Video: Big push to cleanse politics: Onus on Parliament to stop criminals from entering politics
The Supreme Court has equated corruption to terror and has taken a major decision on corrupt politicians. Here are the main highlights of the observations made by the Supreme Court to clean Indian Politics
New Delhi, Sep 25, News24 Bureau: The Supreme Court has equated corruption to terror and has taken a major decision on corrupt politicians. Parliament must ensure that criminals must not come to politics. No bar on criminal antecedents of political leaders, it's Parliament to make laws, said CJI while reading out verdict on PIL seeking to disqualify candidates contesting polls after court frames charges against them.
The SC says that citizens have the right to be informed about the antecedents of their candidates and directs that each candidate shall declare his/her criminal antecedents to the Election Commission in bold letters before contesting an election. The apex court said political parties shall be obligated to put all information about their candidates on their websites.The SC also directs wider publicity, through print and electronic media, antecedents of candidates affiliated to political parties.The court said corruption has become a national economic terror, but candidates cannot be disqualified before the framing of charges. The court said that voters must be aware of the candidates' criminal antecedents before they cast their vote.The court had earlier dubbed criminalisation of politics as a "rot", and said it may consider directing the Election Commission to ask political parties to get their members to disclose criminal cases against them so that electors know how many "alleged crooks" are there in such parties.
Here are the main highlights of the observations made by the Supreme Court to clean Indian Politics:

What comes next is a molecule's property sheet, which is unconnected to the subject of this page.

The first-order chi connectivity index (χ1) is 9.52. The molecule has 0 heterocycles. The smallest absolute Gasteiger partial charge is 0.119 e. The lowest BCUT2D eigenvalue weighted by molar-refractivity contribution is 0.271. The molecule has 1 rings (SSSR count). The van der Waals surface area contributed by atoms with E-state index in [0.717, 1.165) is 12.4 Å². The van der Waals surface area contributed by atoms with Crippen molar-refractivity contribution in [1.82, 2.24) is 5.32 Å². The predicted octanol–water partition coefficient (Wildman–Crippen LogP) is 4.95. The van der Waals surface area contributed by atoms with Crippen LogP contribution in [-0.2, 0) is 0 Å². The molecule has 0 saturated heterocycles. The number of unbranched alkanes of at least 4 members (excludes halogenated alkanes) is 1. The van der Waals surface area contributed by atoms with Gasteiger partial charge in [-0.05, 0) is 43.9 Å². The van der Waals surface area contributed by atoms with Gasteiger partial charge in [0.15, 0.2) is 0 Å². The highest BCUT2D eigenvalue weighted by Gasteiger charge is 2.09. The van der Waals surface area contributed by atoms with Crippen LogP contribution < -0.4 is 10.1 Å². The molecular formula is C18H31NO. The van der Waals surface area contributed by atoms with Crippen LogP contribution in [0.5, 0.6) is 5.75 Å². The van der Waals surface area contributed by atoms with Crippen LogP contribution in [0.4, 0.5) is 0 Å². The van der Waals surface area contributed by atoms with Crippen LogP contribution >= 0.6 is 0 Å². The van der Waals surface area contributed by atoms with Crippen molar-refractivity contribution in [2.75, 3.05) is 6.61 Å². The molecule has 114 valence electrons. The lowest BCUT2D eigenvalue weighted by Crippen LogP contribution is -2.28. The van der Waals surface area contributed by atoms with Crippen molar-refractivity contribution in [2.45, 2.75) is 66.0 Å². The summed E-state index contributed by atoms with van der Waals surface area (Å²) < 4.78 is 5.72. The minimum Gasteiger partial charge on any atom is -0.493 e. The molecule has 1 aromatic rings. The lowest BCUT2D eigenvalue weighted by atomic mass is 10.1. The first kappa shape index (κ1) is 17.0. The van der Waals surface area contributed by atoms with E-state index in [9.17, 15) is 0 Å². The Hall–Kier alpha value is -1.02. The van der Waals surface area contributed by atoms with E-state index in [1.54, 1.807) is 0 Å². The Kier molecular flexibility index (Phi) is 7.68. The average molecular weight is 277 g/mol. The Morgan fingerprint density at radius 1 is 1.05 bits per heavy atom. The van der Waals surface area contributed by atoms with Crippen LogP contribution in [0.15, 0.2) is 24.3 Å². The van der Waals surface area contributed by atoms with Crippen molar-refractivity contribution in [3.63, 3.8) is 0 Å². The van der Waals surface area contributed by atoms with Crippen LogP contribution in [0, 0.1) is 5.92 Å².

-Parties must be informed of cases-SC can't order disqualification-Voters must be informed of cases-Corruption is the economic terror-Make laws to bar culprits-Parliament must make law-EC form be filled in bold letters-Parties must put information on the net-Onus of reform on Parliament now
This was the verdict which was being closely watched today by all political parties
Big order was expected today on clean politics. The big question today on everyone's mind was: Will the Apex Court take the initiative of cleaning up Indian politics? The need is intense undoubtedly. The court's observation during the hearing clearly was that the culprits should be kept at bay from politics.
In the present scenario, lawmakers are barred under the Representation of Peoples (RP) Act from contesting elections only after their conviction in a criminal case.
The Centre has contended that the judiciary should not venture into the legislative arena by creating a pre-condition which would adversely affect the right of the candidates to participate in polls as there was already the RP Act which deals with the issue of disqualification.A five-judge Constitution bench, headed by Chief Justice Dipak Misra, had reserved its verdict on August 28 and is slated to pronounce the verdict.The bench, also comprising Justices R F Nariman, A M Khanwilkar, D Y Chandrachud and Indu Malhotra, had earlier indicated that voters have a right to know the antecedents of candidates and the Election Commission could be asked to direct political parties to ensure that persons, facing criminal charges, do not contest on their tickets using their poll symbols.Apex Court's earlier Observation:The apex court had observed earlier that persons facing criminal charges would be free to contest, but they cannot do so on a party ticket under its election symbol.Referring to the concept of presumption of innocence until a person is proven guilty, the Centre had argued that depriving a person from contesting elections on a party ticket would amount to the denial of the right to vote, which also included the right to contest.The Election Commission of India had taken a view which was apparently opposed to the Centre and said the recommendations for decriminalising politics were made by the poll panel and the Law Commission way back in 1997 and 1998, but no action was taken on them.